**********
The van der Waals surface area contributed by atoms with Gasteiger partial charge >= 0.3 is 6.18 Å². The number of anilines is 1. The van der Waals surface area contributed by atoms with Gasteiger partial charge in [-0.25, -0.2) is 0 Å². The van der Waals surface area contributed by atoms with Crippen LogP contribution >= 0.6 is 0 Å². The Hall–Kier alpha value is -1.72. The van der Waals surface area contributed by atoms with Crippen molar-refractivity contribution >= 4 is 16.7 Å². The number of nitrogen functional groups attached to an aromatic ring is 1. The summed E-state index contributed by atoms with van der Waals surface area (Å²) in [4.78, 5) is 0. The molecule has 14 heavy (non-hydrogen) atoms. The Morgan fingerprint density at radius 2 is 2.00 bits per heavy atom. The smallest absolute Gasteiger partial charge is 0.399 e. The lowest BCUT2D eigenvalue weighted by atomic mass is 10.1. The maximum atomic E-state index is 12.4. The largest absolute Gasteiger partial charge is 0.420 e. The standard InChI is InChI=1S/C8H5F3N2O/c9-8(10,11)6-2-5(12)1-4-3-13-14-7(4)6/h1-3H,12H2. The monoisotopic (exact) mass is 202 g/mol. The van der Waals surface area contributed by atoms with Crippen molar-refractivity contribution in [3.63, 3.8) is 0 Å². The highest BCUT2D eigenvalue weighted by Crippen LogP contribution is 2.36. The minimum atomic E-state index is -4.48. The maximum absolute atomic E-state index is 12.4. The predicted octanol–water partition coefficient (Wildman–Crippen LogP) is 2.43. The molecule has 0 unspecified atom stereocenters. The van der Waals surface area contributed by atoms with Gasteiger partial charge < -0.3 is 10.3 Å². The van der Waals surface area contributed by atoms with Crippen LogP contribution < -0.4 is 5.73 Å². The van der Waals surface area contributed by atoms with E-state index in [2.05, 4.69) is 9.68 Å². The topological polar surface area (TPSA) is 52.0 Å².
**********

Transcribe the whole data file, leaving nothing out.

The van der Waals surface area contributed by atoms with Gasteiger partial charge >= 0.3 is 6.18 Å². The number of anilines is 1. The van der Waals surface area contributed by atoms with Gasteiger partial charge in [-0.25, -0.2) is 0 Å². The van der Waals surface area contributed by atoms with Crippen LogP contribution >= 0.6 is 0 Å². The Hall–Kier alpha value is -1.72. The van der Waals surface area contributed by atoms with Crippen molar-refractivity contribution >= 4 is 16.7 Å². The number of nitrogen functional groups attached to an aromatic ring is 1. The summed E-state index contributed by atoms with van der Waals surface area (Å²) in [4.78, 5) is 0. The molecule has 14 heavy (non-hydrogen) atoms. The Morgan fingerprint density at radius 2 is 2.00 bits per heavy atom. The smallest absolute Gasteiger partial charge is 0.399 e. The lowest BCUT2D eigenvalue weighted by atomic mass is 10.1. The maximum atomic E-state index is 12.4. The largest absolute Gasteiger partial charge is 0.420 e. The standard InChI is InChI=1S/C8H5F3N2O/c9-8(10,11)6-2-5(12)1-4-3-13-14-7(4)6/h1-3H,12H2. The monoisotopic (exact) mass is 202 g/mol. The van der Waals surface area contributed by atoms with Crippen molar-refractivity contribution in [3.63, 3.8) is 0 Å². The highest BCUT2D eigenvalue weighted by Crippen LogP contribution is 2.36. The minimum atomic E-state index is -4.48. The maximum absolute atomic E-state index is 12.4. The predicted octanol–water partition coefficient (Wildman–Crippen LogP) is 2.43. The molecule has 0 unspecified atom stereocenters. The van der Waals surface area contributed by atoms with Gasteiger partial charge < -0.3 is 10.3 Å². The van der Waals surface area contributed by atoms with Crippen LogP contribution < -0.4 is 5.73 Å². The van der Waals surface area contributed by atoms with E-state index in [2.05, 4.69) is 9.68 Å². The topological polar surface area (TPSA) is 52.0 Å².